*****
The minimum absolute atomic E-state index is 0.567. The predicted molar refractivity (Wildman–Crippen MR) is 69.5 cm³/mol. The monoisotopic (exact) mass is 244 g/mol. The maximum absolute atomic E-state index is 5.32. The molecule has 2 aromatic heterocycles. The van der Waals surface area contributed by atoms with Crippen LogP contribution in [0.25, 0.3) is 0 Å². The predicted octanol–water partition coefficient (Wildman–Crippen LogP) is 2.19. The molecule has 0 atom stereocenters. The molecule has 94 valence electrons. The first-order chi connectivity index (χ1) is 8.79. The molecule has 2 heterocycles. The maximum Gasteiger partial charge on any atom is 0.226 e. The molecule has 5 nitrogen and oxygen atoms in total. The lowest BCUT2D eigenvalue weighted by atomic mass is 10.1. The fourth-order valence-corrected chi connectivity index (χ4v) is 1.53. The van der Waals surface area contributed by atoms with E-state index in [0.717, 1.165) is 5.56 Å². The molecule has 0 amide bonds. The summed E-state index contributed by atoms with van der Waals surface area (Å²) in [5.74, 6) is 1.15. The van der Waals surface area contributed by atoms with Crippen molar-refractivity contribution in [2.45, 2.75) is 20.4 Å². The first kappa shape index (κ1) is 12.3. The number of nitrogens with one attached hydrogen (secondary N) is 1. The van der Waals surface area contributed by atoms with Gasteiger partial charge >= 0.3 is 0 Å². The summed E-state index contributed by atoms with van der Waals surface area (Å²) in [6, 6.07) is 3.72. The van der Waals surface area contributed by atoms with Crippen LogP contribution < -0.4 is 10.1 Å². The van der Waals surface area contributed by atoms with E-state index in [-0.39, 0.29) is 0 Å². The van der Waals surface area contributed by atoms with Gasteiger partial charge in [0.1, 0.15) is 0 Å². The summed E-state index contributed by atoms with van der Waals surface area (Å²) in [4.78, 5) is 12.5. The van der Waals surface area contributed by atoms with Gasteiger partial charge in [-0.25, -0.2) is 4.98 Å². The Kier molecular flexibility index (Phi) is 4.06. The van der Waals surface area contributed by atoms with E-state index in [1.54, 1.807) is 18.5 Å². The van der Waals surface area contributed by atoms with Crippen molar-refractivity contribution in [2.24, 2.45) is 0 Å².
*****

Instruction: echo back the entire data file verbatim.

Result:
The minimum absolute atomic E-state index is 0.567. The predicted molar refractivity (Wildman–Crippen MR) is 69.5 cm³/mol. The monoisotopic (exact) mass is 244 g/mol. The maximum absolute atomic E-state index is 5.32. The molecule has 2 aromatic heterocycles. The van der Waals surface area contributed by atoms with Crippen LogP contribution in [0.25, 0.3) is 0 Å². The predicted octanol–water partition coefficient (Wildman–Crippen LogP) is 2.19. The molecule has 0 atom stereocenters. The molecule has 94 valence electrons. The first-order chi connectivity index (χ1) is 8.79. The molecule has 2 heterocycles. The maximum Gasteiger partial charge on any atom is 0.226 e. The molecule has 5 nitrogen and oxygen atoms in total. The lowest BCUT2D eigenvalue weighted by atomic mass is 10.1. The fourth-order valence-corrected chi connectivity index (χ4v) is 1.53. The van der Waals surface area contributed by atoms with E-state index in [0.717, 1.165) is 5.56 Å². The molecule has 0 amide bonds. The summed E-state index contributed by atoms with van der Waals surface area (Å²) in [5.74, 6) is 1.15. The van der Waals surface area contributed by atoms with Crippen molar-refractivity contribution in [2.45, 2.75) is 20.4 Å². The first kappa shape index (κ1) is 12.3. The number of nitrogens with one attached hydrogen (secondary N) is 1. The van der Waals surface area contributed by atoms with Gasteiger partial charge >= 0.3 is 0 Å². The summed E-state index contributed by atoms with van der Waals surface area (Å²) in [6, 6.07) is 3.72. The van der Waals surface area contributed by atoms with Crippen LogP contribution < -0.4 is 10.1 Å². The van der Waals surface area contributed by atoms with E-state index in [-0.39, 0.29) is 0 Å². The van der Waals surface area contributed by atoms with Gasteiger partial charge in [0.1, 0.15) is 0 Å². The summed E-state index contributed by atoms with van der Waals surface area (Å²) in [4.78, 5) is 12.5. The van der Waals surface area contributed by atoms with Gasteiger partial charge in [-0.25, -0.2) is 4.98 Å². The Kier molecular flexibility index (Phi) is 4.06. The van der Waals surface area contributed by atoms with E-state index in [1.54, 1.807) is 18.5 Å². The van der Waals surface area contributed by atoms with Crippen molar-refractivity contribution in [2.24, 2.45) is 0 Å².